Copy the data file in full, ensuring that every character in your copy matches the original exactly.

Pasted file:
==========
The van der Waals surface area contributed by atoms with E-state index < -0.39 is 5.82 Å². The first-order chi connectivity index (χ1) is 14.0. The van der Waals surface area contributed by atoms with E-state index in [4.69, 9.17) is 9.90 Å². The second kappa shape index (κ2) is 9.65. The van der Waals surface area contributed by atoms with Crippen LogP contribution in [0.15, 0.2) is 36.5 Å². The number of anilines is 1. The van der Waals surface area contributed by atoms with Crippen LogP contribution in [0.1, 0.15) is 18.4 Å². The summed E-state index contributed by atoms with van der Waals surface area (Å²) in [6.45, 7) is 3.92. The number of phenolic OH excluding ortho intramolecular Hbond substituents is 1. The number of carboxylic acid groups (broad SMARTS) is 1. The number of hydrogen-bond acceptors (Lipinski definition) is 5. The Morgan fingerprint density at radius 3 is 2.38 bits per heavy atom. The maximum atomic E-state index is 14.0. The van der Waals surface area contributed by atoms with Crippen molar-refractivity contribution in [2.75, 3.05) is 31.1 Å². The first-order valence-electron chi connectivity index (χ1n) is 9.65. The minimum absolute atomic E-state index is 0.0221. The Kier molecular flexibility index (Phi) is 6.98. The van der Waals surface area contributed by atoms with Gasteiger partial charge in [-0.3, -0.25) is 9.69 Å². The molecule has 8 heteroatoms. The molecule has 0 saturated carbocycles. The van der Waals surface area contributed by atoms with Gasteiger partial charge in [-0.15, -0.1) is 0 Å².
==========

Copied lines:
The van der Waals surface area contributed by atoms with E-state index < -0.39 is 5.82 Å². The first-order chi connectivity index (χ1) is 14.0. The van der Waals surface area contributed by atoms with E-state index in [4.69, 9.17) is 9.90 Å². The second kappa shape index (κ2) is 9.65. The van der Waals surface area contributed by atoms with Crippen LogP contribution in [0.15, 0.2) is 36.5 Å². The number of anilines is 1. The van der Waals surface area contributed by atoms with Crippen LogP contribution in [0.1, 0.15) is 18.4 Å². The summed E-state index contributed by atoms with van der Waals surface area (Å²) in [6.45, 7) is 3.92. The number of phenolic OH excluding ortho intramolecular Hbond substituents is 1. The number of carboxylic acid groups (broad SMARTS) is 1. The number of hydrogen-bond acceptors (Lipinski definition) is 5. The Morgan fingerprint density at radius 3 is 2.38 bits per heavy atom. The maximum atomic E-state index is 14.0. The van der Waals surface area contributed by atoms with Crippen molar-refractivity contribution in [2.75, 3.05) is 31.1 Å². The first-order valence-electron chi connectivity index (χ1n) is 9.65. The minimum absolute atomic E-state index is 0.0221. The Kier molecular flexibility index (Phi) is 6.98. The van der Waals surface area contributed by atoms with Gasteiger partial charge in [-0.3, -0.25) is 9.69 Å². The molecule has 8 heteroatoms. The molecule has 0 saturated carbocycles. The van der Waals surface area contributed by atoms with Gasteiger partial charge in [-0.15, -0.1) is 0 Å².